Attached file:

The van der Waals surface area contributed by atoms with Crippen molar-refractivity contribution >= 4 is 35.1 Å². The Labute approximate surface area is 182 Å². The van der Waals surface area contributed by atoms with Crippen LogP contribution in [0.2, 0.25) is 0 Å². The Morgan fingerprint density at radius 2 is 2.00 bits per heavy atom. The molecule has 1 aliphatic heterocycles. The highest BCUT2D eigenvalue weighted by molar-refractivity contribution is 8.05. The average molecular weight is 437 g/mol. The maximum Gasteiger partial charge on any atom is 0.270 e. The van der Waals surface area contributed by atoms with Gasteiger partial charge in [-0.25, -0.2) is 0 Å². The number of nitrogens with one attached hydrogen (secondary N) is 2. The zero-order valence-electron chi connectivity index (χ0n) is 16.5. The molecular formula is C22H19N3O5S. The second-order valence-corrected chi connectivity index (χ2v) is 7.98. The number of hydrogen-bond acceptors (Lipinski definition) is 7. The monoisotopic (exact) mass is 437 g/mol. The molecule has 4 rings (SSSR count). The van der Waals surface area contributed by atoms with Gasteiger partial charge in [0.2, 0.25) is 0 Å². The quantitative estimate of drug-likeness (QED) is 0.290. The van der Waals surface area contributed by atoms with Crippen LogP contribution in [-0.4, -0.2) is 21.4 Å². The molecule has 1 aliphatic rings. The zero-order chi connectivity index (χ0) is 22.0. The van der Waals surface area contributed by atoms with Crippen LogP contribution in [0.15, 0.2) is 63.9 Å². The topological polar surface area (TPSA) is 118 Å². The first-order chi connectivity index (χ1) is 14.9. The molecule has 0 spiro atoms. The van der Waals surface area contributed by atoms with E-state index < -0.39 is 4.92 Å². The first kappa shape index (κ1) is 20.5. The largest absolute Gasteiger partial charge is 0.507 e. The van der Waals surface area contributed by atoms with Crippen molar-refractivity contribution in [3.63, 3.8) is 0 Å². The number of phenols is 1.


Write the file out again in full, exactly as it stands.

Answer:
The van der Waals surface area contributed by atoms with Crippen molar-refractivity contribution >= 4 is 35.1 Å². The Labute approximate surface area is 182 Å². The van der Waals surface area contributed by atoms with Crippen LogP contribution in [0.2, 0.25) is 0 Å². The Morgan fingerprint density at radius 2 is 2.00 bits per heavy atom. The molecule has 1 aliphatic heterocycles. The highest BCUT2D eigenvalue weighted by molar-refractivity contribution is 8.05. The average molecular weight is 437 g/mol. The maximum Gasteiger partial charge on any atom is 0.270 e. The van der Waals surface area contributed by atoms with Gasteiger partial charge in [-0.25, -0.2) is 0 Å². The number of nitrogens with one attached hydrogen (secondary N) is 2. The zero-order valence-electron chi connectivity index (χ0n) is 16.5. The molecular formula is C22H19N3O5S. The second-order valence-corrected chi connectivity index (χ2v) is 7.98. The number of hydrogen-bond acceptors (Lipinski definition) is 7. The monoisotopic (exact) mass is 437 g/mol. The molecule has 4 rings (SSSR count). The van der Waals surface area contributed by atoms with Gasteiger partial charge in [0.2, 0.25) is 0 Å². The quantitative estimate of drug-likeness (QED) is 0.290. The van der Waals surface area contributed by atoms with Crippen LogP contribution in [-0.4, -0.2) is 21.4 Å². The molecule has 1 aliphatic rings. The zero-order chi connectivity index (χ0) is 22.0. The van der Waals surface area contributed by atoms with Crippen LogP contribution in [0.15, 0.2) is 63.9 Å². The topological polar surface area (TPSA) is 118 Å². The first-order chi connectivity index (χ1) is 14.9. The molecule has 0 spiro atoms. The van der Waals surface area contributed by atoms with E-state index < -0.39 is 4.92 Å². The first kappa shape index (κ1) is 20.5. The largest absolute Gasteiger partial charge is 0.507 e. The van der Waals surface area contributed by atoms with Crippen molar-refractivity contribution in [3.63, 3.8) is 0 Å². The number of phenols is 1.